At the culmination of the unit, students are encouraged to continue their exploration of the power history can have on a community. They could develop a personal heritage museum at their own school that would highlight individual students’ ancestry with photos and artifacts. They could also research historical information about their own community and plan and produce an "Our Community: Past and Present Museum Night" for school families and the community at large.
Use this unit at a glance to explore a brief outline of the materials included in this resource.
Use this pedagogical support to inform your teaching of this project-based learning unit.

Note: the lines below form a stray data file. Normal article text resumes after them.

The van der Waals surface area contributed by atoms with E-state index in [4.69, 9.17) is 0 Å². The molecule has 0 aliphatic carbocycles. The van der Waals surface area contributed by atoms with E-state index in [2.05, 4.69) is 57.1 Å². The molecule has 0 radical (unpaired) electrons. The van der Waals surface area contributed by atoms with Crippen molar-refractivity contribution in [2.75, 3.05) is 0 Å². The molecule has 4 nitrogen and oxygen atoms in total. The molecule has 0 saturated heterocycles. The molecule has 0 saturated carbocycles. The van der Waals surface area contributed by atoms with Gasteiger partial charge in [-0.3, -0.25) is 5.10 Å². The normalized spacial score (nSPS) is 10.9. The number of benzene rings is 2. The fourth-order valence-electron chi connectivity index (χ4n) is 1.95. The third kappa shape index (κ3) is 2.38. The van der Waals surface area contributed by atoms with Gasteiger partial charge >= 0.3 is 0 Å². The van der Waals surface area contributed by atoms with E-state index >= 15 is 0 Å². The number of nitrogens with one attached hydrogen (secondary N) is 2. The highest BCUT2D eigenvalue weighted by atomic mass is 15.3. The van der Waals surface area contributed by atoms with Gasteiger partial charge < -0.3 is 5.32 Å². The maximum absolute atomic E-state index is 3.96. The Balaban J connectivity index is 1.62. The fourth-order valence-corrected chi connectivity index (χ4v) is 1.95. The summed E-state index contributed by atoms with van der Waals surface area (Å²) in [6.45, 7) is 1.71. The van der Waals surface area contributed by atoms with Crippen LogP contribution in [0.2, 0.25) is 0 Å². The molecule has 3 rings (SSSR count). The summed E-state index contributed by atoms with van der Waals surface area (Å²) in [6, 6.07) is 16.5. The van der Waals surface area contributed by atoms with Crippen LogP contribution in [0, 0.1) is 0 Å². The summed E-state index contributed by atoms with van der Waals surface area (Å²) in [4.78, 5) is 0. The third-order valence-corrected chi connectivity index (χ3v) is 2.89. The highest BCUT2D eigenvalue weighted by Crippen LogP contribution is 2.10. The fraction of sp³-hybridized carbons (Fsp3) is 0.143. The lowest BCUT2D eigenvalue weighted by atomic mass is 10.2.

Unit Driving Question: How do artifacts and their preservation impact communities?
Students are introduced to Cudjo Lewis, one of the last survivors of the illegal slave ship, the Clotilda, and consider why his story is important to his descendants and others. Then, students investigate details about the Clotilda that led archaeologists to a positive identification. Finally, students participate in a Socratic seminar to synthesize their learning and connect it to their lives. This lesson is part of the Sunken Slave Ship unit.
Students learn about Alabama’s connection to Benin and the varied perspectives of those involved in the slave trade. Students explore sources that illustrate the transfer of cultural traditions and identify ways in which Africatown has changed over time. Finally, students consider how a museum exhibit showcasing the Clotilda could impact the community’s pride and economy. This lesson is part of the Sunken Slave Ship unit.